Today one of my Technical trainer colleagues was having an issue with a new piece of functionality. He turned for help to one of my team who had documented it in the help. The response was interesting. There was a brief pause whilst she considered what to say. Then she offered a wry smile and the words, “It would be easier to show you than to explain it.”
Such an honest response made me smile. My initial reaction was to suggest that it was an example of superb customer service that could be extended to the help files. You know the sort of thing, “Don’t know how to do X? Just call your friendly SME a ring and they’ll be around in a jiffy.” Such an approach would make documenting so much easier.
No? Oh well. We’ll have to add that dialog to the list of those we have suggestions on how to improve. It is a good job our Development team are so understanding.
Moses is chiseling the ten commandments onto a large slab of rock. After many hours chiseling away he finishes at which point God says, “Isn’t there only one “t” in covet? This leads me onto a perennial issue for me: my fingers. If you occasionally have fingers that seem to belong to a different body, you’ll use whatever tools are at your disposal to correct any typographical errors you create.
My tool of choice, RoboHelp, has its own in-built spell checker which can be used to auto-correct any errant “words” that may be inadvertently used. Lots of other applications have a similar feature. So if like me you have a habit of typing “teh” rather than “the”, such a tool can save you loads of time! You just type away in the knowledge that any occasion where your fingers start misbehaving your error will be automatically corrected.
Such powerful tools may occasionally feel a bit underused and like Marvin the Paranoid Android may need their ego boosted. If you are feeling adventurous, why not use them as a form of snippet repository? The RoboHelp snippets functionality works well but it has its limitations. For a start you can’t insert a snippet inside a sentence. Say you have a text phrase that frequently use. At my company we use the phrases “E-WorkBook Suite” and “BioBook Spreadsheet” all the time. You could have these as RoboHelp variables but this means moving your hand from the keyboard to the mouse to click and drag it into the topic text. Wouldn’t it be better if you had an entry in the auto correct panel that corrected a text string as it was typed? For example:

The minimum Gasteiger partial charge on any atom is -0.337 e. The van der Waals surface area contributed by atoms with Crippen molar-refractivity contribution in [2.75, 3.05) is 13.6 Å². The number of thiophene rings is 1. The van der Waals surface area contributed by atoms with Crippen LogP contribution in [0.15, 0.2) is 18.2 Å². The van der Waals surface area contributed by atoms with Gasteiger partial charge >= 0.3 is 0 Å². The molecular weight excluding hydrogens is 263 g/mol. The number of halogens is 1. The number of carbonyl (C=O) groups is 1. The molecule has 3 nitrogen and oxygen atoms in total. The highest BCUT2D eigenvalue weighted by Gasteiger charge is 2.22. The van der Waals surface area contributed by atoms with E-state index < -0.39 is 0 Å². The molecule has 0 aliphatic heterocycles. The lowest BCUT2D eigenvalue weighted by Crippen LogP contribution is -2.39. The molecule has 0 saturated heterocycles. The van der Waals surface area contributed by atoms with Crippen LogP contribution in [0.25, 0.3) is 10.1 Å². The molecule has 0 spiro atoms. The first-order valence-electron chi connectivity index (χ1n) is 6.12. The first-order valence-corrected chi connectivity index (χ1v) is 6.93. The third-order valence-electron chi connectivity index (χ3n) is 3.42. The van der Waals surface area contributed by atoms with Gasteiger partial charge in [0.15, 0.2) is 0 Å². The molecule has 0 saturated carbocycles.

- EWBS for “E-WorkBook Suite”
- BBSS for “BioBook Spreadsheet”
To add an auto-correct entry in RoboHelp:
- Locate the cursor inside a topic.
- Click the Tools > Spelling Options menu item. The Spelling Options dialog is displayed.
- Click on the AutoCorrect tab.
- Click inside the Replace field and type the text you want replaced when it is typed (e.g. teh).
- Click inside the With field and type the text you want the typed text replaced with (e.g. the).
- Click Add.
- Click OK.
Values entered are not case sensitive. Oh and if you make a mistake typing the auto-correct values there is not option to edit them. You have to delete the entry and add it again. But then only an imbecile would make that mistake. I should know!
Drum roll please!
I heard a joke the other day that really made me laugh. Like a lot of verbal jokes it relied heavily on its use of language to lead the listener up a chosen path before delivering a killer punch line. Once I’d stopped laughing, I got to thinking about how we technical communicators also use language and, more importantly, how its misuse can have a similar effect. Tell me what you think?
“It’s the way I tell them”
Two men go hunting in the woods. After an hour or so, one of the men suddenly collapses. The second man grabs his phone and dials the emergency services. “I need an ambulance. My friend has collapsed and is motionless on the ground.” The operator tells him, “OK Sir. Just keep calm. The first thing you need to do is make sure he isn’t breathing.” Just then the operator hears the phone being dropped and the sound of a gunshot. After a few seconds the second hunter returns to the line and says, “OK. Now what?”